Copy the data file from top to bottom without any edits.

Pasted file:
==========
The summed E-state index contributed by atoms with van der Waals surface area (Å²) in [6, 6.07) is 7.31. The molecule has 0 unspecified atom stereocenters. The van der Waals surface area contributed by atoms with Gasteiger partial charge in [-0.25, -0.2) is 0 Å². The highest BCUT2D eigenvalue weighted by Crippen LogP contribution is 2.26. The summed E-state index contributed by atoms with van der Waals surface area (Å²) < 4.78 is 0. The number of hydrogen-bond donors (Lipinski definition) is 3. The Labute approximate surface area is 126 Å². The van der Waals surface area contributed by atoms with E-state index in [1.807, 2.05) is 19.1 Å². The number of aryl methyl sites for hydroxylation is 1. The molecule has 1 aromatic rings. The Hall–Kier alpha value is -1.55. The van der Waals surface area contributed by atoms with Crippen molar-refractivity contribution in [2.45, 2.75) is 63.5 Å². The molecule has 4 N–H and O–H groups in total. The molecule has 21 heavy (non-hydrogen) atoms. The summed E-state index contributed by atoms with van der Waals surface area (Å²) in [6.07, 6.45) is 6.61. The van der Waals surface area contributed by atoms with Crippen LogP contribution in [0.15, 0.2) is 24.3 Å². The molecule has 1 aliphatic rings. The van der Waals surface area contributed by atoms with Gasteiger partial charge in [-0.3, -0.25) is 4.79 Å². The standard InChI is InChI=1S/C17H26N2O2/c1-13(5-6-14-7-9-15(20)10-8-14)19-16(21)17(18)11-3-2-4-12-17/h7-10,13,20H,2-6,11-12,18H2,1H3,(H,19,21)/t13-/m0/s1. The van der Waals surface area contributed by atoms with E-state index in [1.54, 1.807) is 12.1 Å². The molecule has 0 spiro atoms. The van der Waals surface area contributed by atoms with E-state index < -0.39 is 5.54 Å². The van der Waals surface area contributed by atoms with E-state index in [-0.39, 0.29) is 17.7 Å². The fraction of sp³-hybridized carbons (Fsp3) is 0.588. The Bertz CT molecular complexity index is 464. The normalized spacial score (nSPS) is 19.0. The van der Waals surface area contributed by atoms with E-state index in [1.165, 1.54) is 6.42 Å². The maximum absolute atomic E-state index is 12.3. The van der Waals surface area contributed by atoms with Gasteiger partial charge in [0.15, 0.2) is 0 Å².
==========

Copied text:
The summed E-state index contributed by atoms with van der Waals surface area (Å²) in [6, 6.07) is 7.31. The molecule has 0 unspecified atom stereocenters. The van der Waals surface area contributed by atoms with Gasteiger partial charge in [-0.25, -0.2) is 0 Å². The highest BCUT2D eigenvalue weighted by Crippen LogP contribution is 2.26. The summed E-state index contributed by atoms with van der Waals surface area (Å²) < 4.78 is 0. The number of hydrogen-bond donors (Lipinski definition) is 3. The Labute approximate surface area is 126 Å². The van der Waals surface area contributed by atoms with E-state index in [1.807, 2.05) is 19.1 Å². The number of aryl methyl sites for hydroxylation is 1. The molecule has 1 aromatic rings. The Hall–Kier alpha value is -1.55. The van der Waals surface area contributed by atoms with Crippen molar-refractivity contribution in [2.45, 2.75) is 63.5 Å². The molecule has 4 N–H and O–H groups in total. The molecule has 21 heavy (non-hydrogen) atoms. The summed E-state index contributed by atoms with van der Waals surface area (Å²) in [6.07, 6.45) is 6.61. The van der Waals surface area contributed by atoms with Crippen LogP contribution in [0.15, 0.2) is 24.3 Å². The molecule has 1 aliphatic rings. The van der Waals surface area contributed by atoms with Gasteiger partial charge in [-0.3, -0.25) is 4.79 Å². The standard InChI is InChI=1S/C17H26N2O2/c1-13(5-6-14-7-9-15(20)10-8-14)19-16(21)17(18)11-3-2-4-12-17/h7-10,13,20H,2-6,11-12,18H2,1H3,(H,19,21)/t13-/m0/s1. The van der Waals surface area contributed by atoms with E-state index in [1.54, 1.807) is 12.1 Å². The molecule has 0 spiro atoms. The van der Waals surface area contributed by atoms with E-state index < -0.39 is 5.54 Å². The van der Waals surface area contributed by atoms with E-state index in [-0.39, 0.29) is 17.7 Å². The fraction of sp³-hybridized carbons (Fsp3) is 0.588. The Bertz CT molecular complexity index is 464. The normalized spacial score (nSPS) is 19.0. The van der Waals surface area contributed by atoms with E-state index in [1.165, 1.54) is 6.42 Å². The maximum absolute atomic E-state index is 12.3. The van der Waals surface area contributed by atoms with Gasteiger partial charge in [0.15, 0.2) is 0 Å².